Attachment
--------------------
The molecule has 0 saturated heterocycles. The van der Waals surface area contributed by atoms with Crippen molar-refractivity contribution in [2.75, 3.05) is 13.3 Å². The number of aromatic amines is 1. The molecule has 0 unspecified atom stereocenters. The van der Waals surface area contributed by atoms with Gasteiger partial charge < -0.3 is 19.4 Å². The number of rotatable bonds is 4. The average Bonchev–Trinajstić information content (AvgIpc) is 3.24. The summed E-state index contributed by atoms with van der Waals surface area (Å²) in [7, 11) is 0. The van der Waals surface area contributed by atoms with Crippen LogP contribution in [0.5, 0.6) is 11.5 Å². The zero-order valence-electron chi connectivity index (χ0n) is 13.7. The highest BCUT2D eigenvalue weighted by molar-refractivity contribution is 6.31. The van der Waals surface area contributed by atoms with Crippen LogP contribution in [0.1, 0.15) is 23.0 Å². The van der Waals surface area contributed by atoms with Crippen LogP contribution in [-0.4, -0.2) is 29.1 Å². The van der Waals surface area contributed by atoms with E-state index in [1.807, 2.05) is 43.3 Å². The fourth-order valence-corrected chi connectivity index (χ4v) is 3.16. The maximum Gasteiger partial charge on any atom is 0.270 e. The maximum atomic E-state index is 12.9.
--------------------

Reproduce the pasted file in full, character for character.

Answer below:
The molecule has 0 saturated heterocycles. The van der Waals surface area contributed by atoms with Crippen molar-refractivity contribution in [2.75, 3.05) is 13.3 Å². The number of aromatic amines is 1. The molecule has 0 unspecified atom stereocenters. The van der Waals surface area contributed by atoms with Gasteiger partial charge < -0.3 is 19.4 Å². The number of rotatable bonds is 4. The average Bonchev–Trinajstić information content (AvgIpc) is 3.24. The summed E-state index contributed by atoms with van der Waals surface area (Å²) in [7, 11) is 0. The van der Waals surface area contributed by atoms with Crippen LogP contribution in [0.5, 0.6) is 11.5 Å². The zero-order valence-electron chi connectivity index (χ0n) is 13.7. The highest BCUT2D eigenvalue weighted by molar-refractivity contribution is 6.31. The van der Waals surface area contributed by atoms with Crippen LogP contribution in [0.1, 0.15) is 23.0 Å². The van der Waals surface area contributed by atoms with Crippen LogP contribution in [-0.4, -0.2) is 29.1 Å². The van der Waals surface area contributed by atoms with E-state index in [1.807, 2.05) is 43.3 Å². The fourth-order valence-corrected chi connectivity index (χ4v) is 3.16. The maximum Gasteiger partial charge on any atom is 0.270 e. The maximum atomic E-state index is 12.9.